Solar to power my RV fridge while stored at home, realistic?

1996cc

New Member
Joined
May 27, 2022
Messages
2
I’m considering a DIY system to power the fridge in my RV while we are parked at home. It’s a traditional RV fridge that runs on propane or AC power. The RV uses a 50 amp service, but I obviously don’t need that kind of power. I just don‘t want to have to unload the fridge every time we come home, or use up my propane either. The pole barn it is parked in would be extremely inconvenient to run grid power to.

I’m a solar newbie and am just learning. Is this something that is relatively feasible? Obviously I’d need panels, batteries, and I would assume, inverter, charger, and other things I don’t know about yet.
 

rmaddy

Full-time Solar-powered Trailer Life
Joined
Nov 16, 2019
Messages
3,735
Location
USA
Options:
1) Spend a couple thousand dollars buying solar panels, a solar charge controller, inverter, batteries, wires, fuses, and a few other little things plus all of the time to mount the panels on the roof and hookup all of the other components.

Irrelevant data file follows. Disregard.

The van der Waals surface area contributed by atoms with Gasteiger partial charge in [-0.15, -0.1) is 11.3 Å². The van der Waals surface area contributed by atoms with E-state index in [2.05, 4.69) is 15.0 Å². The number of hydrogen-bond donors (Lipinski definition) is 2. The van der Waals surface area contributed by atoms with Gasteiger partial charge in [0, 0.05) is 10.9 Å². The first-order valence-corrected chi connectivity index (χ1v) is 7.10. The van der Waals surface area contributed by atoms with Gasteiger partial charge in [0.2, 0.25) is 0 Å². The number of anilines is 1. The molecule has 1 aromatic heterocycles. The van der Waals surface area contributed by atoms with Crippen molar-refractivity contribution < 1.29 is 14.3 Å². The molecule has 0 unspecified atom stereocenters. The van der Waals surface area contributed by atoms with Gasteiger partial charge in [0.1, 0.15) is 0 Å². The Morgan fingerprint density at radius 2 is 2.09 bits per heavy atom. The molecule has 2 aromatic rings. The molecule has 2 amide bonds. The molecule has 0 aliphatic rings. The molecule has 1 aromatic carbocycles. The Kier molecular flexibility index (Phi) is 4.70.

2) Spend ??? dollars having power run out to your barn.
3) Spend 5 minutes putting items into a box and carrying it into the house at the end of each RV trip.

If you go with option 1 you first need to work out a few details:
- How much power does your fridge use in a day?
- How much space do you have for solar panels? Would they be able to face south without any shade on them all day?
- Where do you live and what kind of weather do you have? This will have a big impact on how much solar you typically get. If it's sunny all day every day you don't need as much battery or solar. If you live where it's gray a lot then you need a lot more solar and a lot more battery.
- Do you need this year round or just the warmer months?
- If your pole barn an environment where you can have all of this electrical equipment kept all year without problems with weather or critters?

Just thought of option #4) Add solar to your RV. Might be cheaper than option #1 plus you can use it while traveling too.

Are you really sure it's all worth avoiding option #3?
 

BentleyJ

Solar Addict
Joined
Jan 13, 2022
Messages
721
Location
Riverside County, CA